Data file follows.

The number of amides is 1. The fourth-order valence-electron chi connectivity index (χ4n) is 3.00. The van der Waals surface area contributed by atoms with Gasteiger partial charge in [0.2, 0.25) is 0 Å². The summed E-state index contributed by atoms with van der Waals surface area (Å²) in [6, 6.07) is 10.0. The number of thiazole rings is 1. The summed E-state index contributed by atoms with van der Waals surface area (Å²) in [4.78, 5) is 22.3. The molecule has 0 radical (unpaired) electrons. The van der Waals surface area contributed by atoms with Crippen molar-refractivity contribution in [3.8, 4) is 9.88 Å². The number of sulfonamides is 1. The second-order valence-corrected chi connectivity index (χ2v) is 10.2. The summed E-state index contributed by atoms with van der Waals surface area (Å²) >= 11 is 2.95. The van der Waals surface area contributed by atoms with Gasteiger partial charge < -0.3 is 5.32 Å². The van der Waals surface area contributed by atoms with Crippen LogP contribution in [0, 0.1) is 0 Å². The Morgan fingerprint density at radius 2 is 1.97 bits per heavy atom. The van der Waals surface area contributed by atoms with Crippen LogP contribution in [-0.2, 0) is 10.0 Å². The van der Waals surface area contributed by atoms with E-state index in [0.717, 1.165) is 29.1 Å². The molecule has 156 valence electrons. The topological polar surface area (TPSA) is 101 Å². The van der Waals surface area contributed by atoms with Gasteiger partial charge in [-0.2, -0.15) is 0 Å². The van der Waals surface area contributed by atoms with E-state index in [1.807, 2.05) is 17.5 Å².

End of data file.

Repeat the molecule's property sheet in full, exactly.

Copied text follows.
The number of amides is 1. The fourth-order valence-electron chi connectivity index (χ4n) is 3.00. The van der Waals surface area contributed by atoms with Gasteiger partial charge in [0.2, 0.25) is 0 Å². The summed E-state index contributed by atoms with van der Waals surface area (Å²) in [6, 6.07) is 10.0. The number of thiazole rings is 1. The summed E-state index contributed by atoms with van der Waals surface area (Å²) in [4.78, 5) is 22.3. The molecule has 0 radical (unpaired) electrons. The van der Waals surface area contributed by atoms with Crippen molar-refractivity contribution in [3.8, 4) is 9.88 Å². The number of sulfonamides is 1. The second-order valence-corrected chi connectivity index (χ2v) is 10.2. The summed E-state index contributed by atoms with van der Waals surface area (Å²) >= 11 is 2.95. The van der Waals surface area contributed by atoms with Gasteiger partial charge < -0.3 is 5.32 Å². The van der Waals surface area contributed by atoms with Crippen LogP contribution in [0, 0.1) is 0 Å². The Morgan fingerprint density at radius 2 is 1.97 bits per heavy atom. The van der Waals surface area contributed by atoms with Crippen LogP contribution in [-0.2, 0) is 10.0 Å². The van der Waals surface area contributed by atoms with E-state index in [0.717, 1.165) is 29.1 Å². The molecule has 156 valence electrons. The topological polar surface area (TPSA) is 101 Å². The van der Waals surface area contributed by atoms with Gasteiger partial charge in [-0.2, -0.15) is 0 Å². The van der Waals surface area contributed by atoms with E-state index in [1.807, 2.05) is 17.5 Å².